Judicial support for pre-pack administrations

United Kingdom

A landmark case highlights that the courts are willing to permit the "pre-pack" type insolvency process where it can be shown that the sale of the business as a going concern will (i) preserve more jobs than in a liquidation and (ii) cause the minimum of disruption.


The case concerned a solicitors’ partnership, which owed a significant tax liability to HM Revenue & Customs ("HMRC"). Negotiations to settle this proved unsuccessful and HMRC served a statutory demand on the partnership.

However, some of the partners were interested in acquiring the business and assets of the partnership through an administration sale. Together with the proposed administrator, they argued that a better result for the creditors would be achieved through an administration, for the following reasons:

  • the value of the assets and goodwill would be maximised;
  • approximately 50 employees’ jobs would be preserved. (This would result in a reduction in the preferential claims which in a liquidation, would be paid in priority to the claims of unsecured creditors, including HMRC); and
  • there would be a continuity of service to the clients.

HMRC argued that where the court knew that the major creditor opposed the pre-pack, that creditor should be able to veto the administration sale.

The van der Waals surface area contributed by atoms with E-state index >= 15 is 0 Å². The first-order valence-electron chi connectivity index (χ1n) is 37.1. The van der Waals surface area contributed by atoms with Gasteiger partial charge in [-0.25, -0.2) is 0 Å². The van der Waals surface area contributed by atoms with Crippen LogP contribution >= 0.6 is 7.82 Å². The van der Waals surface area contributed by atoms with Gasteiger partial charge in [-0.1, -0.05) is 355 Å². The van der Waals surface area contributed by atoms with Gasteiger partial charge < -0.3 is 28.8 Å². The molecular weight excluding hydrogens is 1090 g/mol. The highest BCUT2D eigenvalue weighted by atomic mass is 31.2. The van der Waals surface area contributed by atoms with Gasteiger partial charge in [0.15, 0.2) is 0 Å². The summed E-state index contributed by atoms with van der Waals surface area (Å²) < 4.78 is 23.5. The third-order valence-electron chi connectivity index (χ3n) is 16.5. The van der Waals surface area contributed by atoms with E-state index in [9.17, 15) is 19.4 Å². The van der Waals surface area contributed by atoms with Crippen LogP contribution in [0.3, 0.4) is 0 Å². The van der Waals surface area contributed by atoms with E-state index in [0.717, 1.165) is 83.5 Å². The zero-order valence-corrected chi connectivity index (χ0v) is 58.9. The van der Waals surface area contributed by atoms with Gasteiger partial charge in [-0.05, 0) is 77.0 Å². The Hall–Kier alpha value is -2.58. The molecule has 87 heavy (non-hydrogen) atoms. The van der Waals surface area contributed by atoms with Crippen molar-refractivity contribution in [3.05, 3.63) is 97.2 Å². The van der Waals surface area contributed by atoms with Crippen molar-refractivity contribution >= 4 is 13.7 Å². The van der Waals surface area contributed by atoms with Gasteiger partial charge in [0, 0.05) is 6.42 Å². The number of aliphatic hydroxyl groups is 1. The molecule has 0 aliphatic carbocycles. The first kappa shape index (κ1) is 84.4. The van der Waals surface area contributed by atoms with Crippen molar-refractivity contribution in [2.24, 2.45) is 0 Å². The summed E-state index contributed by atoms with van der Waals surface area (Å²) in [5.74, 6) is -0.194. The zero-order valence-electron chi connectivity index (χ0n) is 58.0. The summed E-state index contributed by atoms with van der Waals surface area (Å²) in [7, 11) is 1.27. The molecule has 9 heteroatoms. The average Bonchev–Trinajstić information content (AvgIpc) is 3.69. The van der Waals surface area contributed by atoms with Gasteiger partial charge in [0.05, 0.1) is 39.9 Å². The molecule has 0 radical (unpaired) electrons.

Decision of the Court

The court rejected the oppositions by HMRC to the sale of the business by way of an administration, arguing that it should take into account not just the majority creditor’s view, but that of all stakeholders, including employees and clients.

The judge stated that he was "particularly influenced by the fact that through the proposed sale 50 jobs would be preserved and that the sale would result in the affairs of the partnership’s clients being dealt with, with the minimum disruption".

On the facts, if a winding-up order had been made, it is likely that the Law Society would have intervened to protect client’s interests. This would get rid of any remaining value in the business, as any realisations would first be applied to the costs of the intervention. It would therefore be unlikely that the creditors would receive any return.


The pre-pack mechanism has met considerable controversy, as it is viewed as a somewhat artificial mechanism whereby debts owed to creditors are written off, and the new owners are the same as the old.

Recent research commissioned by R3, however, has shown a significant increase in the use of pre-packs since the Enterprise Act 2002 and this case validates the pre-pack as a legitimate rescue tool.

The judge placed significant reliance on the expertise, experience and impartiality of the insolvency practitioners who were the prospective administrators. If they are of the opinion that the purpose can be achieved, very clear evidence will be required to overturn this. The majority creditor’s view of itself cannot prevent the implementation of the proposed administrator’s proposals.

In addition, practitioners argue that with a people-business that depends upon its reputation, a quick administration sale is essential.

Click here to view the full case.